02/08/2017 - 14:29

Small bars breathe new life into Perth pubs

02/08/2017 - 14:29

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Change is sweeping through front bars and suburban watering holes across the city, with publicans of some of the city’s most recognisable pubs spending up big in efforts to stay relevant in Perth’s rapidly diversifying hospitality sector.

Small bars breathe new life into Perth pubs
Kane Mansfield at The Wembley’s Laneway Bar, a new atrium created through the pub’s $2 million renovation. Photos: Attila Csaszar

Change is sweeping through front bars and suburban watering holes across the city, with publicans of some of the city’s most recognisable pubs spending up big in efforts to stay relevant in Perth’s rapidly diversifying hospitality sector.

Since the state government introduced small bar licences in 2007, the number of licensed premises in Western Australia has grown from 4,139 to 4,800 (as of June 30 last year).

Of those licences, the number of small bars grew from zero to 111, while there were 393 licensed taverns in WA at June 30 2016, up from 325 at the same time in 2007.

There were also 242 more licensed restaurants in WA in 2016 than in 2007, with these figures clear indications of just how competitive the hospitality sector has gotten.

Against that backdrop, publicans across the city have realised the need to upgrade their premises, with punters having more choice than ever to spend their hard-earned on a night out.

Prominent pubs to have undertaken multi-million dollar makeovers in recent years include the Subiaco Hotel, the Cottesloe Beach Hotel and Fremantle’s Newport Hotel, while the owners of the historic Brass Monkey Hotel in Northbridge recently spend hundreds of thousands of dollars repositioning the pub’s Grapeskin restaurant as Patriots Sports Bar.

In 2015, Wembley Hotel co-owner Kane Mansfield said it became apparent that his federation and art deco-style pub was in need of a revamp, setting the wheels in motion on an upgrade that cost around $2 million.

A modern new bar was installed at The Wembley to cater for a revamped beverage offering.

Mr Mansfield said the works, which were completed in August last year, comprised a complete refit of the pub’s ground floor, the creation of an atrium to link the hotel’s former front bar to its restaurant, as well as new bars, fixtures and fittings.

“That’s part of staying competitive these days,” Mr Mansfield told Business News.

“Because we have such a big place and we’re paying such high rents compared to the small bars, we have much bigger overheads, so it was always about making the pub more usable.

“It’s the same size as before, we didn’t create any new space, but it’s more usable now. There are plenty of zones for people to enjoy.”

The changes, Mr Mansfield’s co-owner Sharon Kennedy said, were also not purely physical, with a significant evolution occurring in what products were being sold over the bar, particularly in regards to craft beer.

“Consumers are much savvier than ever; they want good quality food and drink, so you do have to change to meet the standards, which are evolving,” Ms Kennedy told Business News.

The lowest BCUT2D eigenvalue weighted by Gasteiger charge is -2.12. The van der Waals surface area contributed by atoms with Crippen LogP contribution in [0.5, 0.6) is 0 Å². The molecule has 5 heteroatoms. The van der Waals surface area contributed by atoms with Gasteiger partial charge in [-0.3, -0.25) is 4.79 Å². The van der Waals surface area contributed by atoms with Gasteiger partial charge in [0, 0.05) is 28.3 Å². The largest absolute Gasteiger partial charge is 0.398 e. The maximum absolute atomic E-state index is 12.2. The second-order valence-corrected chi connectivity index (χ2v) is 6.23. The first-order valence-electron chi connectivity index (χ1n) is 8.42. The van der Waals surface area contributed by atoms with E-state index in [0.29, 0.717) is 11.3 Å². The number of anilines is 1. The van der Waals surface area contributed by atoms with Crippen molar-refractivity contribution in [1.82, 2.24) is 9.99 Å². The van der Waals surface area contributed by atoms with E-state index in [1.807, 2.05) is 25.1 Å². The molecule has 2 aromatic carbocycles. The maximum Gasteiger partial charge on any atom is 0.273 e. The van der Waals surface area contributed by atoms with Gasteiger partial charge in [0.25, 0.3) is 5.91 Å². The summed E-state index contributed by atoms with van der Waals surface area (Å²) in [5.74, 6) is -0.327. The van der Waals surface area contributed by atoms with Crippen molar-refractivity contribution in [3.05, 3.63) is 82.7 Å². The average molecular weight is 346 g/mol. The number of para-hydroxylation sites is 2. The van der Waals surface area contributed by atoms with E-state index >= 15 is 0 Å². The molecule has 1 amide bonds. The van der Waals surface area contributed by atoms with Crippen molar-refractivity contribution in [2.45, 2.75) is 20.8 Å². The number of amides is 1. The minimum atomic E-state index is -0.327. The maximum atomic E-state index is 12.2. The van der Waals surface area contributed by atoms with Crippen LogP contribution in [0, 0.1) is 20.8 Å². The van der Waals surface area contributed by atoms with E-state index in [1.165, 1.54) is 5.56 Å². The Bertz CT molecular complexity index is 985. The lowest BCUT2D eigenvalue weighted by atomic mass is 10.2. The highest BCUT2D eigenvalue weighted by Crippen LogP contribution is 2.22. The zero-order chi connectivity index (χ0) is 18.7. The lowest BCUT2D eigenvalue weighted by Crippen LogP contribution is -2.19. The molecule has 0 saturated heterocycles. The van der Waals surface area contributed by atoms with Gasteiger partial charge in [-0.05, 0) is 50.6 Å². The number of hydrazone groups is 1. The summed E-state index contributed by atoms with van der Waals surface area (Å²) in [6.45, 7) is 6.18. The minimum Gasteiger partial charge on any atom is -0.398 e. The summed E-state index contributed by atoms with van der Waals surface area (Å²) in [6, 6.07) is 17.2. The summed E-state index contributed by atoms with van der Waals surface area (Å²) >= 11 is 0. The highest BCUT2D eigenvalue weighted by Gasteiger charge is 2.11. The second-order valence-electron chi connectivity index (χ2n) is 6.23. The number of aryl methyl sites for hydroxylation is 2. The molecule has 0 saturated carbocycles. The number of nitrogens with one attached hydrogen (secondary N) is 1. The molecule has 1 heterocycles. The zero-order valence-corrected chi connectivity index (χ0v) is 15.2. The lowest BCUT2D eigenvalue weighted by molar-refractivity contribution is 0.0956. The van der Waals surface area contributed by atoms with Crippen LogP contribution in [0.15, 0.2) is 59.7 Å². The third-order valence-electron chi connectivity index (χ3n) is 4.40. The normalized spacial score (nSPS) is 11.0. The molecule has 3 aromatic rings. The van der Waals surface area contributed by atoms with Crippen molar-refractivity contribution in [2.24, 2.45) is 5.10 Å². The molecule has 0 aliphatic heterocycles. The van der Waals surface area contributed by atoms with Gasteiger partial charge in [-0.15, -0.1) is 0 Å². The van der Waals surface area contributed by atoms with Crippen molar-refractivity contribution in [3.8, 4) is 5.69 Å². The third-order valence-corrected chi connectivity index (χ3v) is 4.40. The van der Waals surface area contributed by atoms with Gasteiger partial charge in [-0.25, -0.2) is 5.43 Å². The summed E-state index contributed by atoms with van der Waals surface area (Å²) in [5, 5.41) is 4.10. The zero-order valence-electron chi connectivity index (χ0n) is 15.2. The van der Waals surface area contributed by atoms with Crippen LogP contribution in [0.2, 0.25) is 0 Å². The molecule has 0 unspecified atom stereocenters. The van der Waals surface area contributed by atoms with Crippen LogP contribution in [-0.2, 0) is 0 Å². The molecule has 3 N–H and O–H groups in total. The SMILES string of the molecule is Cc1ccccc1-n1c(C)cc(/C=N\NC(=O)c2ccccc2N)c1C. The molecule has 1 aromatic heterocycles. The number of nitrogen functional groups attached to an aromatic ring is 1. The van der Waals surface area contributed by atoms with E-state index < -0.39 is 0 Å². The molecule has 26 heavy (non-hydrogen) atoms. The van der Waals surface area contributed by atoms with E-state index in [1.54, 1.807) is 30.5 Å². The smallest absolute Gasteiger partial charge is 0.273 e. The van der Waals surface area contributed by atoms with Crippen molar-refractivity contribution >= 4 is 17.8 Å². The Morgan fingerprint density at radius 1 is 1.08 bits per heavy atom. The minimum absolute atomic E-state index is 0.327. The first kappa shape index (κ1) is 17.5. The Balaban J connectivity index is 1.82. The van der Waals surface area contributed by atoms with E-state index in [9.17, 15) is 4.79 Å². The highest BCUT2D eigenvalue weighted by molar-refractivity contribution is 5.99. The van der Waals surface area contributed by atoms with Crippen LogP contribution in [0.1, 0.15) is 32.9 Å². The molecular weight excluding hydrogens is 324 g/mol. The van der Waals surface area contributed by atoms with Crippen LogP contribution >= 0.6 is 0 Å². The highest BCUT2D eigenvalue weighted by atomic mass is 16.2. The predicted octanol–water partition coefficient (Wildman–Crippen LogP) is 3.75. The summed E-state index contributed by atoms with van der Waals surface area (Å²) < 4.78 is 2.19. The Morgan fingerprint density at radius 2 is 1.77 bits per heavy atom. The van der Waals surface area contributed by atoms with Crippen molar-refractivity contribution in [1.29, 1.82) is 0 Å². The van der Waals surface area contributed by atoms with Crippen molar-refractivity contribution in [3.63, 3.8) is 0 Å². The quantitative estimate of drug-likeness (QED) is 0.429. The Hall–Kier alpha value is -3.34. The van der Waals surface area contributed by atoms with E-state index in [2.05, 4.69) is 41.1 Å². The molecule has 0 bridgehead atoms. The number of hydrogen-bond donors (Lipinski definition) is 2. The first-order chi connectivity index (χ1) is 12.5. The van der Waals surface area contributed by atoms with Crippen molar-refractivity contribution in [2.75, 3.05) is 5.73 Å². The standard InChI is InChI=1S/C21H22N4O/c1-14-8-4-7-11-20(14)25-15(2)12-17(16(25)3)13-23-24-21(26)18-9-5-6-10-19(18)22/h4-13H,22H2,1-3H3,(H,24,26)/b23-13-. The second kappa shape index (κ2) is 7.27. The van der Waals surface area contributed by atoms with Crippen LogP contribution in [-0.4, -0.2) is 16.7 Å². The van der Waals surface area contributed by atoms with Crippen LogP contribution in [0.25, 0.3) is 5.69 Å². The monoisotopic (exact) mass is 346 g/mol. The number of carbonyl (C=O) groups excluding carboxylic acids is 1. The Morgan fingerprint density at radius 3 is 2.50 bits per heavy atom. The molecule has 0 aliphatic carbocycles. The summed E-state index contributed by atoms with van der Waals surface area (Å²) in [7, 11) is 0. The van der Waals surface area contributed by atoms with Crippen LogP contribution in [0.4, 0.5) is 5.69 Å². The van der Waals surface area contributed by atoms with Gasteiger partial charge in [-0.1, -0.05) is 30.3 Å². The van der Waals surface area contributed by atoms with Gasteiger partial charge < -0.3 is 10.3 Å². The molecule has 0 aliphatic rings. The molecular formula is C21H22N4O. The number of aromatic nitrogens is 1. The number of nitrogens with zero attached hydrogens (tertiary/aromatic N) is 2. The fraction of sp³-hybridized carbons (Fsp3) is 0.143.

“We love food and wine and hospitality ourslves, so we’re always looking around and trying to find what works and what doesn’t work.

“You’ve got to be willing to take a bit of a chance and try different things, and if they don’t work go another way.”

Major change has also been a feature in recent years across the portfolio of one of Perth’s larger pub ownership groups, FJM Property.

FJM development director Kyle Jeavons said the nature of hospitality meant publicans needed to continually evolve, simply because people get tired of the same offering.

FJM Property development manager Ian Smyth (right) with Rosemount venue manager Larry Murray.

And similar to Mr Mansfield and Ms Kennedy’s experience at The Wembley, Mr Jeavons said a key focus of a major refit of the group’s Leederville Hotel was to ensure it had something to offer a wide range of demographics.

“The Leederville is a perfect example, where it was a really large space that we’ve broken into four different venues that all have their own identity,” Mr Jeavons told Business News.

“We created a point of difference in each of them that anyone in the public, whether they are 16 or 70, would be happy to attend one of them.

“It gives that diversification that is critical, but it hasn’t lost the fact that it’s the Leederville Hotel, which has an interesting fabric and history to it.”

Mr Jeavons said a similar philosophy was applied at The Rosemount in North Perth, while there had also been several minor upgrades at FJM Property’s flagship asset, the State Buildings in the CBD despite opening just 18 months ago.

The Rosemount’s backyard was the most recent aspect of the pub to be upgraded.

“If you stand still, other people are changing things at a rapid rate and they can go ahead of you, so we need to stay ahead of the competition as best we can,” he said.

“But it’s exciting for the city, because every time something new appears, we need to make sure there are adjustments we can make to stay relevant.

“The reality is, it’s like any business, if someone else is working harder and doing a better job, they’ll take market share.

“Our view of hospitality is we think that competition is great, because it brings more people out more often, as opposed to the opposite; so from that aspect, when there are good competitors coming into the market, we enjoy and appreciate it.”

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